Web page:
The Use of Simulation to Model Government Engineering Support during the Development Phase of a Military Acquisition Program

J.E. Bartolomei (USA)


military, acquisition, simulation, engineering, system dynamics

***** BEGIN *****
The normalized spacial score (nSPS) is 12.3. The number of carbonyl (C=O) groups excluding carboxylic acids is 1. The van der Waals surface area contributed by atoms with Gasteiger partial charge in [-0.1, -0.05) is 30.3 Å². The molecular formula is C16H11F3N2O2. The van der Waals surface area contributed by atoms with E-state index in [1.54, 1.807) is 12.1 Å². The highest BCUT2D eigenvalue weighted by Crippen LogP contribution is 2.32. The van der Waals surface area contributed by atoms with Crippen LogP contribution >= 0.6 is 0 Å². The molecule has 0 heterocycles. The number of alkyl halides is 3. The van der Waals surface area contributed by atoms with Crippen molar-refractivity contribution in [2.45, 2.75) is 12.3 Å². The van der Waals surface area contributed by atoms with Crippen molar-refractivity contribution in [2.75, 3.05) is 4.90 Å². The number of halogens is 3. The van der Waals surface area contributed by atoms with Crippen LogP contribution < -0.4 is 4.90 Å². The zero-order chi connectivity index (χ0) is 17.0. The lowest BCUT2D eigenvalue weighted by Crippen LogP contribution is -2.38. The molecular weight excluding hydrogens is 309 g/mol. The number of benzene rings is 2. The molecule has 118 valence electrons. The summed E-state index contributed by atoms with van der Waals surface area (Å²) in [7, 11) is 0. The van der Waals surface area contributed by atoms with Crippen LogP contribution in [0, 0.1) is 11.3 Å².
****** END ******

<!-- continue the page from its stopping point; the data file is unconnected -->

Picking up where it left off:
Due to the increase of system complexity and the existing draw down of manpower allocations, today’s acquisitions environment desperately needs a systems approach to decision making. Many studies have been performed to model the entire government acquisition environment. Due to the high degree of aggregation, front line decision makers have had no use for the information these models provide. This research focuses on the Air Force’s largest functional support element in aircraft systems development, engineering. I will only consider one phase of the government acquisition cycle the Engineering, Manufacturing, and Development (EMD). This is the development cycle, which begins with initial contract award (Milestone II), through the production approval (Milestone III). This model is a building block to ultimately help leaders determine the required skill-set and manpower to perform activities which can meet short term requirements while minimizing the intrinsic cost, schedule, and performance risks associated system development. The simulation presented will be used by the as an alternative decision making tool for manpower allocations for government organic engineering workforce during an eight year development effort.

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